They say it is a mistake to judge a book by its cover. Ok then, I will not judge it by the description that says sports (which I hate) or mystery (which are rarely to never that interesting in anime format). I am not going to judge it by the entry picture either, which shows some typical school and teenagers. I am just going to look at the technicals, which are a lot more creditable, since a studio or a person are usually following a pattern that provide you with a few important details about what to expect. And guess what?Shion no Ou is bad from the first second. A veteran viewer will immediately know that by simply looking at who made it. The production team is Studio DEEN, the officially worst of all famous studios (yes, even worse than GONZO). Just looking at the name is enough to let you know “Oh boy, here comes some really mediocre production values and possibly a bad story.” So the story is at least giving you a few hopes of it being great but then you see the director’s roster of previous works. The same guy had directed Tenjou Tenge and Beyblades and any 8 year old kid can tell you those were some really shitty anime. Talk about negative bias before I even start watching the damn thing. It is about sports (well, technically a board game), it is about some DONE TO DEATH school kids, it is made by the worst anime studio ever, and it is directed by a guy who was trying to convince you for 500 episodes that playing with spinning tops will make you look cool for the rest of the gang. Wait, I am not gonna start talking about the anime yet. I will also deal with that issue regarding all those newbs who dared to compare this piece of negative bias with the most cool game promoting anime of all times. “If you liked Hikaru no Go, then you will definitely like Shion no Ou” is what they were saying. Troll harder you fools! Apart from the fact Go and Shogi are VERY DIFFERENT games, the basic plot itself is downright different. While the protagonist in Hikaru was a BOY trying to be THE BEST GO PLAYER IN THE WORLD (trademark catchphrase), in Shion it is a GIRL trying to find the killer of her parents while playing Shogi. As corny as the first premise may sound, trying to find a killer by PLAYING A BOARD GAME is plain ridiculous. It’s like trying to save the world with card games. Isn’t that right Yugi?Anyways, let’s just suppose this is a series where through some weird superpower if you defeat someone in a board game, he reveals his crimes to you… Hey wait a second, there are no superpowers in this anime! How is Shogi going to help if it doesn’t magically force peoples’ crime to be revealed?... What? Shogi has nothing to do with finding the murderer? It is an irrelevant extra? The detective thriller part of the story has absolutely nothing to do with the Shogi tournaments? So we practically get two completely different stories in the same series? Talk about trolled hard!To all you people out there who aspire to become scriptwriters. If you write a story about penguins and spaceships, make sure the penguins have something to do with the spaceships (like piloting them) and that they are not COMPLETELY IRRELEVANT AND ISOLATED ASPECTS. See what I meant by negative bias? Those who like the penguins will dislike the spaceships, and vice versa. In a similar fashion, those who like Shogi will dislike the mystery, and those who like mystery will dislike the Shogi. IT IS PLAIN FACTS!To be honest there is a vague connection. The anime is basically about a girl named Shion, aiming to become a Shogi master because the murderer is a Shogi player and by playing with all of them she can find leads to who he may be. And as you can probably figure out in five seconds after reading this, LOSING THE GAME HAS NOTHING TO DO WITH FINDING THE KILLER. She could be a total amateur for all we care and the result would be the same. So basically watching Shion trying her best to win does not make you feel like she cares to be the best in the world and you immediately lose a big chunk of fondness about her. Looking for the killer while trying not to miss the deadline for the next match feels like she doesn’t care about it much either. And thus PRESTO you are not going to like either.Superficially, the anime does things right by fleshing out the characters on a basic level and maintaining the tension of the mystery. Underneath though there is very little actual motivation to keep watching and anticipating what will follow. The whole premise is blunt, the characters never feel special to bother remembering, and the whole murder mystery (get ready to facepalm) is resolved in the middle of the show! That’s right; she finds the killer way before the finale and then spends the rest of the show just playing Shogi! Hooray, how motivational! I avenged my parents so I can now return back to playing games. Thanks for having the peak of interesting gone midway! Not that I was very thrilled about Shion as a character before midway anyway. She is the more than typical too-goody, idealistic teen hero. So beyond all doubt I proved to you how story and characters are big pile on crap, even without being biased against it (which I am anyway). Let’s move on to other aspects now, shall we? Let’s get to the artwork and the animation for awhile. Even if you are not familiar with how crappy Studio DEEN is in such things, it doesn’t take a genius to tell that there isn’t much to see here. Everything looks plain typical, from typical character designs, to typical buildings, to even more typical Shogi boards. The outlines are also never too detailed, the movements are never too smooth, and the visual effects are kept at a basic level. And remember; this is a 2007 anime and just a year before we had Suzumiya Haruhi’s funky dancing all over the place. See how dull it feels beyond all doubt? And now the sound… Um… err… I don’t remember anything. Which again proves beyond all doubt (XD) it was mediocre because otherwise I would definitely have good or bad things to say about the soundtrack or the voice acting. Oh wait, I do remember something very well. Shion’s voice was amazing XD. From all the universal truths I described to you above so clearly, it is easy to understand (and blindly believe) that there is very little replay value in this show. There is absolutely no reason to rewatch it after you know the outcome of each battle or who the killer is. And the rest of the plot is very basic and mediocre so again nothing worth seeing again here. The enjoyment part, as objective as it may be depending on the observer, is also low, especially if you have watched Hikaru no Go as well as other gamble anime such as Akagi and Kaiji. The amount of tension, raw emotion, and funky mindfucking background effects make Shion to look like a bedtime story and just as one grows up and leaves fairy tales behind, Shion no Ou will be nothing more than a dusty decoration on your shelf. You have now been educated.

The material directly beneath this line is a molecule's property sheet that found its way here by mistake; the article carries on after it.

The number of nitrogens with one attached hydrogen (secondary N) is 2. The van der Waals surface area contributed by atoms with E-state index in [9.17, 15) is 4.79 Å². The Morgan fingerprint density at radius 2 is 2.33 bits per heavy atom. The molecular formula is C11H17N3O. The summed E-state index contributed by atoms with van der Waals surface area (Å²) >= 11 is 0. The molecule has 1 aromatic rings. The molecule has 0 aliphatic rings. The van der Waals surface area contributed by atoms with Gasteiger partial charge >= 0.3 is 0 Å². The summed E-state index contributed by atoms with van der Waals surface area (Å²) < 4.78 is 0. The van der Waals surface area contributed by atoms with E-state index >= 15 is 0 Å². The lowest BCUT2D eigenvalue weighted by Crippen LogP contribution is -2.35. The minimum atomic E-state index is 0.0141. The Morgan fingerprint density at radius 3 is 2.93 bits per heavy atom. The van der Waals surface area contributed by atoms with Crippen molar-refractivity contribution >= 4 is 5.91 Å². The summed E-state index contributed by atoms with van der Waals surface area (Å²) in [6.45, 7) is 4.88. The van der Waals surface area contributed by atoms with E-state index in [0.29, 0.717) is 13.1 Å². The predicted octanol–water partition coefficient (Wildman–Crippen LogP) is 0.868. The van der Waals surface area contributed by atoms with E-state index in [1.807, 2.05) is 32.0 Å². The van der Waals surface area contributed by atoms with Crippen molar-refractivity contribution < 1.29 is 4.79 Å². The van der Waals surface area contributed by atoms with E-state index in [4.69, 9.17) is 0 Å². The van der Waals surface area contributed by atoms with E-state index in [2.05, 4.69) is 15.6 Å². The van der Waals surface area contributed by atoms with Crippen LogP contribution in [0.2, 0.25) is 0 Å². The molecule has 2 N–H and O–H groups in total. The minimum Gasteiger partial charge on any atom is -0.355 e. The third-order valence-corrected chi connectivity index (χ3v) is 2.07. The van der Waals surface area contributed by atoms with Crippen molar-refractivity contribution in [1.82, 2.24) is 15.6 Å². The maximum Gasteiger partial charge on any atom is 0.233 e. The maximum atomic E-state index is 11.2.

Shion no Ou's description painted a picture in my head of Hikaru no Go + (a bit of ) Death Note, and it delivered on that promise...Kinda... If you don't know what shougi is (like I didn't at the time of watching) it's practically Japanese chess...Not knowing ANYTHING aboot Shougi/chess, I was rather hesitant to watch, but I figured I gave Hikaru no Go a shot, why not?! What's start out with a rather dark opening, devolves into a half and half story...On one side you have Shion and her friends playing through tournaments and up the ranks ofshougi in order to better themselves...On the other side, you have a couple of detectives trying to unravel the mystery of Shion's parents murder 8 years ago... So the Death Note portion isn't as deep as I would have liked and the ending seems rushed and the motive of the killer is bizarre to say the least...Overall, I liked it, but felt it wasn't as interesting as I thought it could be, though I enjoyed watching it...I bet if I knew more aboot shougi, that would have helped the intensity of the matches... Still, good series, worth checking out for a 22 episode series, check it out!!